So, who believes in the power of the flu shot?  Some are staunch supporters who believe receiving a flu shot wards off the virus, while others feel it is a bunch of hogwash – who is right?

A little homework on my part revealed some interesting statistics drawn from Masonic Village at Lafayette Hill’s health care center:

  • In the winter of 2010-2011, approximately 50% of our staff were immunized, and we experienced two flu outbreaks amongst residents.
  • The following winter, 2011-2012, we again had a 50% staff immunization rate, but there were no flu outbreaks (few cases were observed across the entire country, according to the Centers for Disease Control).
  • The winter of 2012-2013, we experienced one flu outbreak. The staff immunization rate again was about 50%.

This past winter, 2013-2014, Masonic Villages mandated flu shots for employees, and our immunization rate was 97%. We are proud to say there were no flu outbreaks in the health care center! Each year, we were successful in achieving a very high resident immunization rate (close to 100%, less the handful of folks with allergies, etc.), so that figure has remained somewhat constant. The staff immunization rate, however, was significantly different this past year than it had been prior, and despite the many reports that our neighboring facilities were experiencing flu outbreaks, we remained healthy!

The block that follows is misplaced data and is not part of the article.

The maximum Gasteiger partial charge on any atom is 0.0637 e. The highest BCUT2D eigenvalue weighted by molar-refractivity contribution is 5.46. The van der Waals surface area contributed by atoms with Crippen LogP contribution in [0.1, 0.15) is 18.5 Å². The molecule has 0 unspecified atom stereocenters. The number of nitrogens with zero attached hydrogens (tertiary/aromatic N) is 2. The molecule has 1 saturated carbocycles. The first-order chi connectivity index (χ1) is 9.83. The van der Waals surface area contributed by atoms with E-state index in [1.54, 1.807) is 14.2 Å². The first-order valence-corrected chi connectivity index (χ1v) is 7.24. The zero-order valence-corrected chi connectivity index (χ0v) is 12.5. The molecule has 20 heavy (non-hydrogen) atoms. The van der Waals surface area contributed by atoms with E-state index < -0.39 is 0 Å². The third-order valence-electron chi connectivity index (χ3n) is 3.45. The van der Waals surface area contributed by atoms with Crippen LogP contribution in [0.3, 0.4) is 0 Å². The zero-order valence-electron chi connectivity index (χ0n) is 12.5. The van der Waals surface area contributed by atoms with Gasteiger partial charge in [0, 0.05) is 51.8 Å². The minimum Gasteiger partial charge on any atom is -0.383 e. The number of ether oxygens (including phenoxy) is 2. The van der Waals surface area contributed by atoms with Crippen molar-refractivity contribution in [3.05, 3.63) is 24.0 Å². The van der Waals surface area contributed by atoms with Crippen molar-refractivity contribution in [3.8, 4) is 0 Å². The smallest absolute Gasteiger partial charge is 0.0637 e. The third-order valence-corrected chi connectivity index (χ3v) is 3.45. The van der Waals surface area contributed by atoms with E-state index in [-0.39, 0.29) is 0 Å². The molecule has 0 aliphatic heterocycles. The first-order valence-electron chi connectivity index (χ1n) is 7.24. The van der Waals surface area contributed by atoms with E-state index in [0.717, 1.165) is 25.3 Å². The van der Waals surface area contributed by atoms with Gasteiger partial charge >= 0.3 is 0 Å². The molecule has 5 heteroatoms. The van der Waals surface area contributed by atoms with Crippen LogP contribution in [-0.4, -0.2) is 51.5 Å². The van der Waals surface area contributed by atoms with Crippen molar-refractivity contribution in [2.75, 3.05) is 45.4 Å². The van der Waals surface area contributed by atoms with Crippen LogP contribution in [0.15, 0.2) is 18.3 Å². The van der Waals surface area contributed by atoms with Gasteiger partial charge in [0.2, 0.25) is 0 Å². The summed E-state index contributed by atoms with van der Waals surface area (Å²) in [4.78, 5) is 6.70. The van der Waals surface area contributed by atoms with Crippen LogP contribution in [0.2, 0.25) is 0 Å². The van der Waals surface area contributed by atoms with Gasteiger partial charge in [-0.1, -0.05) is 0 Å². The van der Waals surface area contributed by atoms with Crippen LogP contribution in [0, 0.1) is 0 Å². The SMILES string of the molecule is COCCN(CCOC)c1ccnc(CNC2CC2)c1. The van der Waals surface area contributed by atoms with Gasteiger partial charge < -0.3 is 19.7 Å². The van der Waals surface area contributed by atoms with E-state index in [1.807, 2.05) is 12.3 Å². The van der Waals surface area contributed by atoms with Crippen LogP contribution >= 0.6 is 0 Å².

Any new believers?

Flu season typically starts in October. Whether you work in a health care setting or plan to visit any hospitals or long-term care communities in the near future, it’s time to consider getting a flu shot. Even if you feel healthy and do your best to prevent the spread of germs, there is a chance you could catch the virus and not realize it. Symptoms may not appear for up to 48 hours, at which point you’ll already be contagious. A minor inconvenience for the receiver, a flu shot may greatly benefit those who are more vulnerable.



Life Lessons from a Fruit Farmer’s Granddaughter – Part 2

Leah and great-grandfatherI’m very thankful for the years that I spent seeing my grandparents on a regular basis, and I don’t see them near enough anymore due to my time being occupied with school. I appreciate the lessons they have taught me that have helped shape me into the person I am today.

  1. Pappy and Dad can operate a tractor to stack apple bins faster and with more precision than I can stack a deck of cards, but Dad still says his grandfather was better than either of them.
  2. Leaves also work as toilet paper. Just, remember, no leaves of three…
  3. Four-wheel drive is a last resort. Pappy can get most things out of the snow or mud without it.
  4. Playing baseball with apples makes you very sticky and very happy.
  5. Growing up is not squirming when MawMaw wants to kiss you goodbye on the cheek, and not wiping it off until you’re out the front door.
  6. “If there’s time to lean, there’s time to clean.”
  7. Never pass an ice cream stand without trying the product. Ice cream without nuts is simply unacceptable to Pappy.
  8. Always lend a helping hand.  If a friend or neighbor asks for help, Pappy’s only question is “what time do you want to start?”
  9. Skipping stones and catching minnows are skills everyone must learn. At the end of the day you have to put the minnows back. Pappy doesn’t agree that they would make great pets.
  10. Stop and smell the roses.  Take time to enjoy the trees, woodland animals, babbling brooks, snow covered fields and sunsets.